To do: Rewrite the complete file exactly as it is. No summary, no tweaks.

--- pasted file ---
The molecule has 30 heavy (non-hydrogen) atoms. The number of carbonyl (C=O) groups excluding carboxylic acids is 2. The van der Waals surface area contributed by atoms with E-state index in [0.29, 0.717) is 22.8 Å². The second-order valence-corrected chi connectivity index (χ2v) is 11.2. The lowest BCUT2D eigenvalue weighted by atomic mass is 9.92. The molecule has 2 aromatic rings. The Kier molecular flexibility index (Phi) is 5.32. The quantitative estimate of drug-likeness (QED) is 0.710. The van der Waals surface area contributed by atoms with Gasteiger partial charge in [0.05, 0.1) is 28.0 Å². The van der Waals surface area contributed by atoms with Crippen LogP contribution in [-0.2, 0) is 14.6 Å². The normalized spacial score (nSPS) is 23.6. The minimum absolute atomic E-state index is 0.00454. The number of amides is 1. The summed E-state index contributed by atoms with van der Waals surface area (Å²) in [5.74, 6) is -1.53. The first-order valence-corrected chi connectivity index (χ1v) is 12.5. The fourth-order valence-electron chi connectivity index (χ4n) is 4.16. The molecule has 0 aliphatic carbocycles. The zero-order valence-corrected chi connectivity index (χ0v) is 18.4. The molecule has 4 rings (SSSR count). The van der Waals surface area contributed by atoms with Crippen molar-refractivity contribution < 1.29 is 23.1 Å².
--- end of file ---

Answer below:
The molecule has 30 heavy (non-hydrogen) atoms. The number of carbonyl (C=O) groups excluding carboxylic acids is 2. The van der Waals surface area contributed by atoms with E-state index in [0.29, 0.717) is 22.8 Å². The second-order valence-corrected chi connectivity index (χ2v) is 11.2. The lowest BCUT2D eigenvalue weighted by atomic mass is 9.92. The molecule has 2 aromatic rings. The Kier molecular flexibility index (Phi) is 5.32. The quantitative estimate of drug-likeness (QED) is 0.710. The van der Waals surface area contributed by atoms with Gasteiger partial charge in [0.05, 0.1) is 28.0 Å². The van der Waals surface area contributed by atoms with Crippen LogP contribution in [-0.2, 0) is 14.6 Å². The normalized spacial score (nSPS) is 23.6. The minimum absolute atomic E-state index is 0.00454. The number of amides is 1. The summed E-state index contributed by atoms with van der Waals surface area (Å²) in [5.74, 6) is -1.53. The first-order valence-corrected chi connectivity index (χ1v) is 12.5. The fourth-order valence-electron chi connectivity index (χ4n) is 4.16. The molecule has 0 aliphatic carbocycles. The zero-order valence-corrected chi connectivity index (χ0v) is 18.4. The molecule has 4 rings (SSSR count). The van der Waals surface area contributed by atoms with Crippen molar-refractivity contribution < 1.29 is 23.1 Å².